Hydrogen

We are currently having a space themed week in school to celebrate the 50th anniversary of the moon landings. not quite the 50th anniversary, more like 49 and 49/50ths (Armstrong walked on the lunar surface on the 16th July 1969) but as we break up on Friday it was the best the school could do. The students have a few days off timetable and are engaged in many different activities that relate to the moon landings.

In chemistry, I guess we have things easy. We are putting on a number of lab sessions for students to investigate hydrogen – with the link being that this is a potential fuel that could be used in space rockets in the future.

Our lab sessions have involved a few demos and a class experiment. I’ll tell you what we have carried out below but it goes without saying that if you try to reproduce any of the labs or demos that you, the teacher, are solely responsible for carrying out the appropriate risk assessments and that you check that you can safely carry out these labs and demos.

We start off using the whoosh bottle. You need a large drinking fountain bottle and some alcohol – we use propan-2-ol. Approx. 40cm3 is put into the bottle, it is swirled around to increase its surface area to allow it to evaporate and the remaining alcohol (usually around 20cm3) are poured back out of the bottle. A bung is placed over the top. The class moved to a safe distance and then the fumes are set alight from a safe distance (usually using a splint attached to a 1m ruler). The results are dramatic as you can see in the clip below. OK, nothing to do with hydrogen but it gets the idea over to the students!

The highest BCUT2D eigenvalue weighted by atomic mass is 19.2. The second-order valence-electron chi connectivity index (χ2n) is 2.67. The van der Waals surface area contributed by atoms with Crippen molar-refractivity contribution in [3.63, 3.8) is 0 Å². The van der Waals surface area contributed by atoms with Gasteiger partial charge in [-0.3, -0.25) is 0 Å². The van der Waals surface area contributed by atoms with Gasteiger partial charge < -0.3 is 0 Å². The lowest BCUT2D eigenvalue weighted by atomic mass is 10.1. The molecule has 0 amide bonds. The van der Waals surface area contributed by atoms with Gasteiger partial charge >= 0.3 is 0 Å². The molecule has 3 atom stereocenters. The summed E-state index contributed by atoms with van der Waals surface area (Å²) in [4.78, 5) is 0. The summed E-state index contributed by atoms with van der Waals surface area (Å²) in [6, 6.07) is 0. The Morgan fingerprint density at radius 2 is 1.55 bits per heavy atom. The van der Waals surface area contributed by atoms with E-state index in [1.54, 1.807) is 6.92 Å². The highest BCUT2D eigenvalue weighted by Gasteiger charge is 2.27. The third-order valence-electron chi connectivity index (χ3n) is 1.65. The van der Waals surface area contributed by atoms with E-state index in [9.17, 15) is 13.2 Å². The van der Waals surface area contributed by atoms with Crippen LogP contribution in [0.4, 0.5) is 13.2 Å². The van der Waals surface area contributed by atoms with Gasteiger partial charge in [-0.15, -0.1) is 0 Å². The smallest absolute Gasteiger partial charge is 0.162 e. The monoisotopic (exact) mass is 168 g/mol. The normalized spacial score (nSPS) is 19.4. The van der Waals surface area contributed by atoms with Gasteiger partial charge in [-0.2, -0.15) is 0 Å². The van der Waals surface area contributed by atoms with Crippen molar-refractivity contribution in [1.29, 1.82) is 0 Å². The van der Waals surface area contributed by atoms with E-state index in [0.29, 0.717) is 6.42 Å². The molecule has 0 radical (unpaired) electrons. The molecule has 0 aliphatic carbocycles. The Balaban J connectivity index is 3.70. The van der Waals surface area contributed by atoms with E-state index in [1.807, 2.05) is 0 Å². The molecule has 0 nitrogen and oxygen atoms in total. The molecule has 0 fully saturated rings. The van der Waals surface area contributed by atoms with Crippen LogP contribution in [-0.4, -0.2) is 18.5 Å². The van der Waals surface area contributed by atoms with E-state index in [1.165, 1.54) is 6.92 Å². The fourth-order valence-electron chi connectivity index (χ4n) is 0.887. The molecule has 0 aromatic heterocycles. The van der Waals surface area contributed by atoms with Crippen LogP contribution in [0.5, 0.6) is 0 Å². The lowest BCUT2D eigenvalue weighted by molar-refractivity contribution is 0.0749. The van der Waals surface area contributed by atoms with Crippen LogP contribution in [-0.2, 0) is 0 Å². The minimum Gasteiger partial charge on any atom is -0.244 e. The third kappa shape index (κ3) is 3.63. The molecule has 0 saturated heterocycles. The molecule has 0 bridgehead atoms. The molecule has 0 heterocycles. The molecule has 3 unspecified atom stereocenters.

Our class lab involves getting the students to make hydrogen by reacting sulphuric acid with zinc granules and collecting the hydrogen by upwards displacement of water. The test tubes used to collect the hydrogen in have marks on the side and the students collect hydrogen up to the mark. The test tube is then carefully pulled out of the water, keeping it upturned to allow air inside and a bung inserted. Essentially, the students collect four test tubes of differing hydrogen to air ratios.

The hydrogen is ignited. It is noticeable how the sound made changes as the ratio of air to hydrogen changes. This gets the students thinking of molar ratios and also the correct proportions of hydrogen and oxygen (or air) needed to produce the greatest amount of energy.

I hope you have found this blog post useful and that it has given you a few ideas – here is one more – could this possibly be a theme for a group 4 project? 

Do you have any interesting investigations you carry out with hydrogen – if you do, please let me know, I’d love to hear about them.

 

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